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WVSU students, faculty say what they want in a new leader

INSTITUTE, W.Va. -- Students, faculty, staff and community members met at West Virginia State University Friday morning to share their thoughts about the university's future with two consultants hired to help find a new president.

The search began after longtime President Hazo W. Carter Jr. announced in August that he would leave his post by July 1.

Carter's announcement came one week after WVSU faculty members passed a no-confidence resolution against him by a 67-15 vote, with 14 abstentions. Many faculty members stressed they felt no personal animus against Carter, but said the university was stagnating under his leadership.

On Friday, Barbara Ladner, dean of the College of Arts and Humanities, said the school needs to promote itself better.

"Marketing of ourselves has been absent," Ladner told the consultants. "The president needs to make sure that is happening" and "needs to improve our marketing and fundraising."

Betty Asher and James Lincoln -- from the Florida-based consulting firm of Greenwood/Asher and Associates, which helps find people to lead educational and nonprofit institutions -- led the discussions. The firm recently helped find presidents for West Virginia University, Ohio University, Ohio State University and the University of Maryland.

"We will be talking to hundreds of people around the country in the next 60 days," Asher said, "to recruit a new president for the university."

Tim Ruhnke, a WVSU biology professor and chairman of the Faculty Senate, said the new president should be "a person who is enthusiastic about the institution and radiates that enthusiasm."

Political science professor Frank Vaughan agreed.

"We are really not a dynamic university, but we have the capacity to be," he said. "We have students who, for a variety of reasons, would not get a college education if they were not here.

"A lot of our current dissatisfaction is because of stagnation," Vaughan said. "We need someone who will work with the state Legislature, the [state Higher Education Policy Commission], faculty and students."

William Palmer, a senior majoring in business management, said, "We need someone who is personable with students, who doesn't mind coming in and having lunch with us.  . . . There has been no interaction between the president and students here.

"Another duty of the president is fundraising," Palmer said. "There has been a lack of that here, too."

He praised the long history of WVSU, which opened in 1891.

"We should be proud that Carter G. Woodson was part of the university," he said. Woodson, who lived from 1875 to 1950, was a major national scholar in black history.

Cody Cunningham, a 34-year-old freshman, said a new president should "start lobbying the government for funding. We need to talk about our future."

Cunningham also said some students have problems dealing with current university officials in the academic affairs, financial and security divisions.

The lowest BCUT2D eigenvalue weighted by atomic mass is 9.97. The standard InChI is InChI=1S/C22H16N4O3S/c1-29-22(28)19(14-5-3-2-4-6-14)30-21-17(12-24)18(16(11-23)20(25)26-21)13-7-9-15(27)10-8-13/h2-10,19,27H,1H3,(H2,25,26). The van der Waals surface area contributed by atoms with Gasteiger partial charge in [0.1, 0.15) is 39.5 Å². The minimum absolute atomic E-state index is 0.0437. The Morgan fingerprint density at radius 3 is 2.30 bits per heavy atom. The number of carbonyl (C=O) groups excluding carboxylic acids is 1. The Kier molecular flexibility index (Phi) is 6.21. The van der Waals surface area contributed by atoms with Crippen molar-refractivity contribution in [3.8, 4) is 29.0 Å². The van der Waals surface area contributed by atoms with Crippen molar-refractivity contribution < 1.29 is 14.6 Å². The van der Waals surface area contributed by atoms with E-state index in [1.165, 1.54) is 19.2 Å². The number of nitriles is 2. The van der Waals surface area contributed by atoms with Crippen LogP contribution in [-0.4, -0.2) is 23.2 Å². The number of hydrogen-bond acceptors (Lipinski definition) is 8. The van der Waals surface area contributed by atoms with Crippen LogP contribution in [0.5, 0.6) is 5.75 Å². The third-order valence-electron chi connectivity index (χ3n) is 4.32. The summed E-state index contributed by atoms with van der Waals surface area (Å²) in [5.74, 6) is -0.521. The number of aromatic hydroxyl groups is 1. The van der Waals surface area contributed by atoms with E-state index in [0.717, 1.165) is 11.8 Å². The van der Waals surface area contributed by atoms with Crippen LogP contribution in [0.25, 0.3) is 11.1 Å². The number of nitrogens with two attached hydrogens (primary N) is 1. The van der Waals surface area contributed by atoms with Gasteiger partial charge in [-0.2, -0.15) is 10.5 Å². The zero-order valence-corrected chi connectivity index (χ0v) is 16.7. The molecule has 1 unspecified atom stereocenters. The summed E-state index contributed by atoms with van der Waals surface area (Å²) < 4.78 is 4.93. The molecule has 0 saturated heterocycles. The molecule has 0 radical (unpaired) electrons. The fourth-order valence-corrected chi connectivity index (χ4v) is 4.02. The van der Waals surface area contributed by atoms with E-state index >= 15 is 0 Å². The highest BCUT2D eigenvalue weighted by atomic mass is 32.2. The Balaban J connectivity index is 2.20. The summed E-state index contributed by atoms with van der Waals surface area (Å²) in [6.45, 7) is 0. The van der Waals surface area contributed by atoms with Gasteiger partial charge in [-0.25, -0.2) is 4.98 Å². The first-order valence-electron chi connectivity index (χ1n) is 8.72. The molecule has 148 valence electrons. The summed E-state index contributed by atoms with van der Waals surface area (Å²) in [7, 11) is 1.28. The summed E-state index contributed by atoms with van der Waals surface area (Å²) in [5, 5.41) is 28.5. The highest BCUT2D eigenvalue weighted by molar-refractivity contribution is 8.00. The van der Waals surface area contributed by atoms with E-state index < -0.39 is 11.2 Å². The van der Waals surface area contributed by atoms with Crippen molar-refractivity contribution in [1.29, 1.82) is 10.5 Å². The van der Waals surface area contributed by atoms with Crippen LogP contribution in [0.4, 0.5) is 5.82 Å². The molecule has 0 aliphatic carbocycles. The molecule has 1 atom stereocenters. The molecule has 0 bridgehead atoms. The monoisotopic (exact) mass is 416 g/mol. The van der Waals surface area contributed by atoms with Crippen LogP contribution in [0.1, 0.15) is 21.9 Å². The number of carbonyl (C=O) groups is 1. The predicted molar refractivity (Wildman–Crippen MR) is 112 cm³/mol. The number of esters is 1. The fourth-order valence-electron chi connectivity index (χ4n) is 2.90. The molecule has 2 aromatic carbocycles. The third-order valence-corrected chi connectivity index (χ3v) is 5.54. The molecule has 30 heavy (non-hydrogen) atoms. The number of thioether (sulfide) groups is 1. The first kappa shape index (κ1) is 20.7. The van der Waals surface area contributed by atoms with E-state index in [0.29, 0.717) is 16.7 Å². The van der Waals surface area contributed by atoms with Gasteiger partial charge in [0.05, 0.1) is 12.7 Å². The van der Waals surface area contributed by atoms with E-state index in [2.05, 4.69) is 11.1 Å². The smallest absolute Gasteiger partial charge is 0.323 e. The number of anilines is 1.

Bill Rollyson, a senior, said, "We have a beautiful campus, but we need new housing and better dorms."

Donna Willis, a 56-year-old WVSU alumna who lives in Institute, said she believes that when the state Legislature "took community colleges from universities, it was a really inappropriate financial decision."

In August, the Faculty Senate passed a resolution expressing "dissatisfaction with the failure of the state Legislature to adequately provide funds for the separation of WVSU and the now-named Kanawha Valley Community and Technical College."

WVSU lost "nearly $5 million," the resolution states, by the creation of KVCTC.

State higher education officials have criticized WVSU leaders' response to the separation of the community college. They say that while other state schools that faced the same issue made changes to deal with it, WVSU simply asked for more money from the state.

Charles T. Ledbetter, a retired professor of education, gave the search committee a detailed statement of what a new president should do.

In his statement, Ledbetter said the new "president's role is made more complex by the institution's background as historically black.  . . . The uniqueness of the university's history is one that any WVSU president must understand, embrace and integrate into all areas of the operation of the university."

Thomas F. Guetzloff, a chemistry professor and faculty representative on the Board of Governors, recently wrote, "Many have wondered why the faculty did not push for institutional change years ago, especially since dissatisfaction in the workings of WVSU has been expressed at faculty meetings for several years.  . . .

"Such votes are not easy and cannot be taken lightly. It was not until all information was made available to the entire faculty that it was clear a change in leadership was needed.

"Now the entire campus community intends to lay the groundwork so that our new president will have an institution ready for a new direction," Guetzloff said.

Also Friday, WVSU spokeswoman Pat Dickinson released information about the Presidential Search Advisory Committee that will recommend candidates for president.

The committee is co-chaired by WVSU Board of Governors member Vincent Williams, a deputy attorney general in Tennessee, and John Thralls, former interim chancellor of the state Higher Education Policy Commission.

Reach Paul J. Nyden at pjnyden@wvgazette.com or 304-348-5164.


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